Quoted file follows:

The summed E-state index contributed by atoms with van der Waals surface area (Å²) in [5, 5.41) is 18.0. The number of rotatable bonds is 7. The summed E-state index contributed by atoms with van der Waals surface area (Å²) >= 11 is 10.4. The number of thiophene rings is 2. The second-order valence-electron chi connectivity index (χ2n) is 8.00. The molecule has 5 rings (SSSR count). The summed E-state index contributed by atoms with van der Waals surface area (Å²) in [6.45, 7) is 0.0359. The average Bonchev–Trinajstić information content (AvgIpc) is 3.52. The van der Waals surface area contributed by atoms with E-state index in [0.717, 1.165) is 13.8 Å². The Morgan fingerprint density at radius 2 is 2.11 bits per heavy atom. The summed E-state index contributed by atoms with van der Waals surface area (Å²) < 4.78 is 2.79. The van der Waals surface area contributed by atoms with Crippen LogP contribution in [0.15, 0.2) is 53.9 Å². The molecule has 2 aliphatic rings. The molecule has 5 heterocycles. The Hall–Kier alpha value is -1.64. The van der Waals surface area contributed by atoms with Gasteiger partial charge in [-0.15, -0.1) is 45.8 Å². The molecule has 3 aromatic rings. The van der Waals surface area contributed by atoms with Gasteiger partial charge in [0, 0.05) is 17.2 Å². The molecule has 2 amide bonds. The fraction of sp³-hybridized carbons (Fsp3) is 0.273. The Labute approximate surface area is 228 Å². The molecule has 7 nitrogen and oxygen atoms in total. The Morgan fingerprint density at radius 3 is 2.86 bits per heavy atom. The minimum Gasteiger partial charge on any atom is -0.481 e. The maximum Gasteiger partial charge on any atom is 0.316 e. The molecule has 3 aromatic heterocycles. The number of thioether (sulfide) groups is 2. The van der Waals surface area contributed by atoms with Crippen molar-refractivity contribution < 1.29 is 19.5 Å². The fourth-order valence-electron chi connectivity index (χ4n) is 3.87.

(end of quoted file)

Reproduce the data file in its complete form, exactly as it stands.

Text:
The summed E-state index contributed by atoms with van der Waals surface area (Å²) in [5, 5.41) is 18.0. The number of rotatable bonds is 7. The summed E-state index contributed by atoms with van der Waals surface area (Å²) >= 11 is 10.4. The number of thiophene rings is 2. The second-order valence-electron chi connectivity index (χ2n) is 8.00. The molecule has 5 rings (SSSR count). The summed E-state index contributed by atoms with van der Waals surface area (Å²) in [6.45, 7) is 0.0359. The average Bonchev–Trinajstić information content (AvgIpc) is 3.52. The van der Waals surface area contributed by atoms with E-state index in [0.717, 1.165) is 13.8 Å². The Morgan fingerprint density at radius 2 is 2.11 bits per heavy atom. The summed E-state index contributed by atoms with van der Waals surface area (Å²) < 4.78 is 2.79. The van der Waals surface area contributed by atoms with Crippen LogP contribution in [0.15, 0.2) is 53.9 Å². The molecule has 2 aliphatic rings. The molecule has 5 heterocycles. The Hall–Kier alpha value is -1.64. The van der Waals surface area contributed by atoms with Gasteiger partial charge in [-0.15, -0.1) is 45.8 Å². The molecule has 3 aromatic rings. The van der Waals surface area contributed by atoms with Gasteiger partial charge in [0, 0.05) is 17.2 Å². The molecule has 2 amide bonds. The fraction of sp³-hybridized carbons (Fsp3) is 0.273. The Labute approximate surface area is 228 Å². The molecule has 7 nitrogen and oxygen atoms in total. The Morgan fingerprint density at radius 3 is 2.86 bits per heavy atom. The minimum Gasteiger partial charge on any atom is -0.481 e. The maximum Gasteiger partial charge on any atom is 0.316 e. The molecule has 3 aromatic heterocycles. The number of thioether (sulfide) groups is 2. The van der Waals surface area contributed by atoms with Crippen molar-refractivity contribution < 1.29 is 19.5 Å². The fourth-order valence-electron chi connectivity index (χ4n) is 3.87.